What do I need to know that I do not know right now in order to do my work – or do it better? (Note: it is “I” not “we”)

Question two: “What do I need to share?”

What do I know that others need to know in order for them to do their work – or do it better? (Note: it is still “I” driven)

Basing the visual tools and functions around these two questions creates a visual workplace which is effective and efficient.

SIX CATERGORIES OF VISUAL FUNCTION

Creating a Visual Workplace is not as simple as installing a few performance boards, there are six categories of Visual Function:

Catergories of visual function



VISUAL WORKPLACE IN PRACTICE

Coriolis has worked with clients to install a range of Visual Functions on production sites across the UK and abroad.

CASE STUDY – GÜ DESSERTS

With space at a premium in the London factory, order and efficiency is critical to luxury chocolate dessert manufacturer GÜ Desserts. In the course of a project to maximise throughput, Coriolis worked with GÜ to install a number of visual tools that improved performance. Two areas in particular were of great importance:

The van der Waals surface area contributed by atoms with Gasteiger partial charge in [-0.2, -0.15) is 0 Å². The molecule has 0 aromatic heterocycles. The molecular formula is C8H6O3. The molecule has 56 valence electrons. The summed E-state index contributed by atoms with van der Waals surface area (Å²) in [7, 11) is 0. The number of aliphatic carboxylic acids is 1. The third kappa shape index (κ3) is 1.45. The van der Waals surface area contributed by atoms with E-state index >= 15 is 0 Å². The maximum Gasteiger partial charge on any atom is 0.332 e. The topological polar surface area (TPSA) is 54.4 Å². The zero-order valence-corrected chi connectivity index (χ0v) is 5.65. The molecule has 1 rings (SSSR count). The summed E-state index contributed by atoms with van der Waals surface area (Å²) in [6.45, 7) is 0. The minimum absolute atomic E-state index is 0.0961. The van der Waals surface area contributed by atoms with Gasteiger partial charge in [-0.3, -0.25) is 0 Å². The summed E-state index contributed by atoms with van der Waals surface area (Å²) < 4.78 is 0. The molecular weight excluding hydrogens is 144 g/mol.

1. Understanding line performance
  2. Controlling material flow to reduce downtime
Fig. 3 Performance Board

Fig. 3 Performance Board

Fig. 4 MiMo

Fig. 4 MiMo

Understanding the performance

Visual displays and Visual Metrics were designed and installed to enable team members to understand a situation at a single glance, make decisions and take actions.

Too many companies treat shop floor data as something that is collected to be analysed later, this is a great lost opportunity. Visual metrics monitor current performance (short interval control) and report back – provoking a response to drive instantaneous corrective action. Their immediacy and proximity to the shop floor is invaluable in identifying root cause in a way that data analysis can never achieve.